“My name is Teresa,” she begins. “I’m a pastor currently serving a Methodist church — at least up to this point” — the audience laughs — “and I am an atheist.”
Hundreds of people jump to their feet. They hoot and clap for more than a minute. MacBain then apologizes to them for being, as she put it, “a hater.”
“I was the one on the right track, and you were the ones that were going to burn in hell,” she says. “And I’m happy to say as I stand before you right now, I’m going to burn with you.”
A few minutes later, MacBain strides off the stage into a waiting crowd. One man is crying as he tells her that her speech is “one of the most moving things I’ve seen in years.” Another woman says she, too, had been a born-again Christian. “Join the club,” she says as she hugs MacBain.
“I have never felt so appreciated and cared for, you know?” MacBain says later, noting that she has left one community — Christianity — for another. “New member, just been born — that’s what it feels like.”
Two days later, MacBain returned to Tallahassee — and to reality.
“I didn’t know how far or how explosive her coming out would be, but, then again, nobody did,” says MacBain’s husband, Ray MacBain. “The next morning, we got up, I went to work and my son Alex texted me and said it went viral.”
The local TV station, WCTV, ran a series ofstories about MacBain, interviewing her boss but never MacBain herself. Hundreds of people wrote comments on the site, and MacBain says they were painful to read.
“The majority of them, to begin with, were pretty hateful,” she says, although some nonbelievers soon came to her defense. “For somebody who’s been a good guy their whole life and been a people pleaser, it’s really hard to imagine that overnight you’re the bad guy.”
MacBain tried to see the church’s district superintendent to explain, but he canceled the meeting. She was immediately locked out and replaced, so she flew out to Seattle to meet with her colleagues at The Clergy Project. There, sitting alone in her hotel room on Palm Sunday, MacBain again turned to her iPhone.
“I don’t want to go home,” she muses in the recording, deflation flattening her voice. “I don’t want to have to be in Publix or Wal-Mart or somewhere and worry about who’s going to see me and who’s going to corner me and just tell me off.”
But MacBain did go home. People shunned her. Job interviews were canceled. The Humanists of Florida Association offered to pay her salary for a year, but there’s no guarantee. Only two of MacBain’s friends called her and took her to lunch. Meanwhile, her family was a refuge, even if they didn’t all agree with her new views.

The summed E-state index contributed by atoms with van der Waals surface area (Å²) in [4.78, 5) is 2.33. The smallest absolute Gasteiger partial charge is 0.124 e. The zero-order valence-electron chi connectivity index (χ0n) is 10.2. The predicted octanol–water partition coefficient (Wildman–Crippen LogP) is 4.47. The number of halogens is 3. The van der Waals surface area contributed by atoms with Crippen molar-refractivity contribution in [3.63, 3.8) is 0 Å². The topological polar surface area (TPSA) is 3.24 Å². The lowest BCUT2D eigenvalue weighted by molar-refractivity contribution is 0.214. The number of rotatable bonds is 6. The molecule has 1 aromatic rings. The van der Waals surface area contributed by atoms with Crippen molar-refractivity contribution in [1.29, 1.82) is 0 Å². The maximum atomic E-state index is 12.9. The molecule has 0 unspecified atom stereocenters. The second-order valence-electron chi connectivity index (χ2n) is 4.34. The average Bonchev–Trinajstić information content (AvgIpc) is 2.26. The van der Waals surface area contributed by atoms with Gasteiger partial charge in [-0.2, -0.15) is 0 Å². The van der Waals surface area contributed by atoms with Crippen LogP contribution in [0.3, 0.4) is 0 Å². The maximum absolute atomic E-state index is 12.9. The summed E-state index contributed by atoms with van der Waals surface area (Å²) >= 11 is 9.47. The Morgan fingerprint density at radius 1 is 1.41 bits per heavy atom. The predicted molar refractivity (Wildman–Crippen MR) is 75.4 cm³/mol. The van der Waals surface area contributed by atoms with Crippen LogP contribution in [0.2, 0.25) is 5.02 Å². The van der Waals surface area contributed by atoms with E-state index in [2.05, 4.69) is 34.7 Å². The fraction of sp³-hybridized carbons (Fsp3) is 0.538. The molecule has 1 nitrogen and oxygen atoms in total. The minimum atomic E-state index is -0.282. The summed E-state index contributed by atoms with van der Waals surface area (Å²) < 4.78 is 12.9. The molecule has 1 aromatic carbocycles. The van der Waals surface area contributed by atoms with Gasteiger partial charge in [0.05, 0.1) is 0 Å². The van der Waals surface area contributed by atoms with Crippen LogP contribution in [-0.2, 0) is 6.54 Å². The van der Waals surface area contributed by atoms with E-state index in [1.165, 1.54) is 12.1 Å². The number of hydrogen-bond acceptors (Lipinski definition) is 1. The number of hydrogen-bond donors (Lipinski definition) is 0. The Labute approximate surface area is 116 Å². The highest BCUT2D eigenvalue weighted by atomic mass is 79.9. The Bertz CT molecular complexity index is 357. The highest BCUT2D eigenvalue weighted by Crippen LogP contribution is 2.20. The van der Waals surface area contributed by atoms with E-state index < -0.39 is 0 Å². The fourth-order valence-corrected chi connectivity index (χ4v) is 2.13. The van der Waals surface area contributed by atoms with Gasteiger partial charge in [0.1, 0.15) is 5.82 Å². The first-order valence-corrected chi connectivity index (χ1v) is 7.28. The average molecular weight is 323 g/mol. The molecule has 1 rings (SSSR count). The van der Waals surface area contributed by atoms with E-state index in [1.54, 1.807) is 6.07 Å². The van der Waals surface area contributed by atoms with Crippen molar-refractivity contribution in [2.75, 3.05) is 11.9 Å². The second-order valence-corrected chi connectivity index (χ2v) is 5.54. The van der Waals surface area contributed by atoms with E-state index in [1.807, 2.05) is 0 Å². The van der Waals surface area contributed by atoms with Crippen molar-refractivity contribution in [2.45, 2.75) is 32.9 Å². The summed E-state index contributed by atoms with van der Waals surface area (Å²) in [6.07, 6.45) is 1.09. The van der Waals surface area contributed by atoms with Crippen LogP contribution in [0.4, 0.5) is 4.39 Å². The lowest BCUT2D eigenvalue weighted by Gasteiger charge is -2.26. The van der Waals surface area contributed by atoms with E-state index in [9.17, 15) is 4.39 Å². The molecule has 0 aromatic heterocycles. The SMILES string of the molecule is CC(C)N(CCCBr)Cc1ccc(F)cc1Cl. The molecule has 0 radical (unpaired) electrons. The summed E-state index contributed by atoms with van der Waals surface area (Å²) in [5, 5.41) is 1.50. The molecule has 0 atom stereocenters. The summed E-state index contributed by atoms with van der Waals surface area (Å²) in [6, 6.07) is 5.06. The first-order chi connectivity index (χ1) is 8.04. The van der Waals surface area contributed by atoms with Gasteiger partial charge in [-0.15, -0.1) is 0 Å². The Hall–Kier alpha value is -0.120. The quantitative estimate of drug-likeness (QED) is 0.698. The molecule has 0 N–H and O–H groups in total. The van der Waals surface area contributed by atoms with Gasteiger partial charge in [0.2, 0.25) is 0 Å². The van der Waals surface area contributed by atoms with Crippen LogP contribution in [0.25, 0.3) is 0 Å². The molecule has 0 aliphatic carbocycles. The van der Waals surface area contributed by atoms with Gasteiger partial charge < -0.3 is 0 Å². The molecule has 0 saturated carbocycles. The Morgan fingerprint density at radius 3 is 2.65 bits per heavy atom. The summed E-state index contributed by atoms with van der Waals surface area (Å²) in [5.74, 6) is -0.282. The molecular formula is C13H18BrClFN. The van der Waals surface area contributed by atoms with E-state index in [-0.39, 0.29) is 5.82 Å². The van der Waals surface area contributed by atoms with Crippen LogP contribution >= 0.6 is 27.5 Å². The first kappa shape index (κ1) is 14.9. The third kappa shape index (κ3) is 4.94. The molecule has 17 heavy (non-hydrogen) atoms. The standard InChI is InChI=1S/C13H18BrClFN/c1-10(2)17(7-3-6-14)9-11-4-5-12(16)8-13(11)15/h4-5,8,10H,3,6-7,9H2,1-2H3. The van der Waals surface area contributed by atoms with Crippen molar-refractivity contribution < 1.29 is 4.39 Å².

“I believe in God,” says her husband, Ray. “And to be honest, I pray for her every night, I got friends praying for her.”
But he says he adores his wife and defends her right to disbelieve. “That’s why I spent 23 years in the Army. That’s why I’m still a police officer. We have freedom of speech and freedom of thought. And God never forced anybody to believe, so who am I to step up?”
‘Life Is Just Different’
A few minutes later, Teresa MacBain goes for a drive to the church at the center of her story. She says she has butterflies — this is the first time she’s seen her church since she went public. Its 11:20 a.m., nearly time for the sermon. She’s glad she’s not inside.
“Not because of the people or anything,” she says, “but because if I were in there, I know what I’d be doing. And that would be standing up and proclaiming something that I no longer believe in. So, yeah, I’m relieved that I don’t have to do that.”
Back at home, MacBain doesn’t hesitate when she’s asked what she misses most about her old life.
“I miss the music,” she says. MacBain sang in church choirs and worship bands most of her life, and even though she no longer believes the words, she still catches herself singing praise songs.
She says she also misses the relationships — she’ll often pick up the phone to call someone, then realize she can’t. And she misses the ritual and regularity of church life.
“It’s what I know. It’s what I knew. And I still struggle with it. Life is just different,” she says.
When it’s pointed out that she hasn’t said whether or not she misses God, MacBain pauses.
“No, no,” she says. “I can’t say that I do.”